Wednesday, January 29, 2014

The Little Mermaid 1989

Personal Overview: this was the film that really created Disney animation as we now see it. It resurrected the department and was responsible for what is referred to as the ‘Renaissance’. It made Princesses a viable market and proved that even if a story is cute and animated it can still live on in the memory and be translated into other mediums. One critic called it Broadway brought to cartoons, and although it was later performed as a musical, it wasn’t the first Disney cartoon to explore that market, although I do think it made the company realize the possibilities.

Walt Disney had ideas centred around Hans Christian Anderson’s fairytale as far back as the 1930’s, but for one reason or another it kept getting put on hold and never appeared until 1989. In some ways I think that was a blessing, because they needed the technological advances as well as the more relaxed and open minded social viewpoints of the 1980’s to include some of the better concepts and jokes in the film.

I really didn’t know much about the story, in fact I only really became acquainted with it properly a few years ago when Jim Hines used it as the basis of the story for one of his Princess novels and then again later when it was used in Once Upon a Time to introduce the character of Ariel into the show.

Jeffrey Katzenberg (head of Disney at the time) warned his staff that since the film had a limited audience (young girls) that it may actually make less at the box office than Oliver and Company, which had been the company’s biggest animated box office success in a decade (colour me surprised there!), he did however get more enthusiastic as the film neared completion and was confident it would go on to be a ‘blockbuster’.

I’d never actually seen it before. I knew the story and most of the characters because I caught a few episodes of an animated series that used to screen on TV.

Maybe I’m turning into a grumpy old man, but at times Ariel’s behaviour did frustrate me. It was almost like if my Dad Trition tells me not to do something I’m going to go and do just that because he clearly doesn’t know anything, although he did cross a line when he trashed her collection. It is a lot of fun despite that and Ariel’s cluelessness about the land above the water is always amusing to watch. I also must confess I felt for Sebastian, the poor crab really does have a thankless task trying to chaperone the spirited Ariel.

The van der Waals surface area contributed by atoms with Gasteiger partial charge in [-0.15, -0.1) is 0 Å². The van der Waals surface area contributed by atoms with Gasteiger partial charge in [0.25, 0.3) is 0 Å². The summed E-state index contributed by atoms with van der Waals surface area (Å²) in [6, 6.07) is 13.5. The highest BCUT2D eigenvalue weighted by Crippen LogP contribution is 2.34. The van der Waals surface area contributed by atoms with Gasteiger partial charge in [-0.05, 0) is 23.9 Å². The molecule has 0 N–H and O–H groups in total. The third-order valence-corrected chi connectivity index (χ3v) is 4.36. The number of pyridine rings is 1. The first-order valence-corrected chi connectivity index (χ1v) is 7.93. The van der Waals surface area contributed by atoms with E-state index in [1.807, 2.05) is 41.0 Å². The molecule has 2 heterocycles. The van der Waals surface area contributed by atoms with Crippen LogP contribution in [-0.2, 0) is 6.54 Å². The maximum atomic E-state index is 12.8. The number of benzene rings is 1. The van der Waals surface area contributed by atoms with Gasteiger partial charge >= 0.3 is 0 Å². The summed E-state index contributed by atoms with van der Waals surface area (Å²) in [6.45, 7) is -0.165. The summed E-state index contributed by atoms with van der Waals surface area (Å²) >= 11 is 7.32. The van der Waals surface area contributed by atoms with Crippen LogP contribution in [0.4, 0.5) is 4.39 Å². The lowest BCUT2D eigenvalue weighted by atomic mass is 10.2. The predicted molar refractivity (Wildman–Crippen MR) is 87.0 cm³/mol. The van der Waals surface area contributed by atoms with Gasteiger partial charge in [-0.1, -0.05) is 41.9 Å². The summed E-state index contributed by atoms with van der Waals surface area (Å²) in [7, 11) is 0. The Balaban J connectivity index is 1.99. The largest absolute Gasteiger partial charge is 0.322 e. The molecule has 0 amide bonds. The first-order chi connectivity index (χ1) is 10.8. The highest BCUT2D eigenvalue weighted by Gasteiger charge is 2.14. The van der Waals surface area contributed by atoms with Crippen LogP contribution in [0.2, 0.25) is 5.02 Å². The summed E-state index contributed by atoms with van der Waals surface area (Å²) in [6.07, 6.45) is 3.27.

Hero/es: Ariel is the focus of it, so she definitely qualifies, but I think you also have to include Prince Eric, Sebastian and even Flounder in the list. Maybe especially Flounder because he has to overcome his natural timidity to help his best friend Ariel out on more than one occasion.

Villain/s: definitely Ursula. I already knew about her because she was featured as one of the villains in a light show that was part of the nightly fireworks display at Disneyland when I went there on holiday once. She’d also been in the Once Upon a Time episodes that featured Ariel. It really doesn’t surprise that they based her appearance on female impersonator Divine, because it’s fairly obvious. Her eels Flotsam and Jetsam are suitably creepy and dangerous as well, they put me in mind of Roscoe and DeSoto from Oliver and Company and later Pain and Panic, Hades henchdemons in Hercules.

Cuteness Factor: the whole undersea setting has a cute feeling to it a lot of the time. Flounder is undeniably the cute sidekick and even Ariel’s habit of mistakenly using a fork to comb her hair because the eccentric seagull Scuttle has told her that it’s a human haircare item called a dingleproop is cute.

Animation: remember how I wondered what all the money spent on The Black Cauldron was used on? Well The Little Mermaid was also an expensive film by animation standards in the late 1980’s, but you can see where it went here. It’s bright and vibrant, it’s crisp and clear. It looks like you want a cartoon to look. The undersea sequences are particularly brilliant and showcase the talent used to create them. Interestingly enough both Ariel’s body type and personality were based on Alyssa Milano who was then starring in Who’s the Boss?

Final Words: I really didn’t know how I was going to react to this one. I knew I owed it a debt for what it did to the animation studio at Disney, because without it’s impact I doubt we’d still be seeing the films we’re getting today, but I didn’t have a huge connection with the story. I actually loved it, even if the character of Ariel can bug me at times. I also doubt that without The Little Mermaid if we’d have the thriving Disney Princess franchise now, although that wasn’t officially launched until the late 1990’s.

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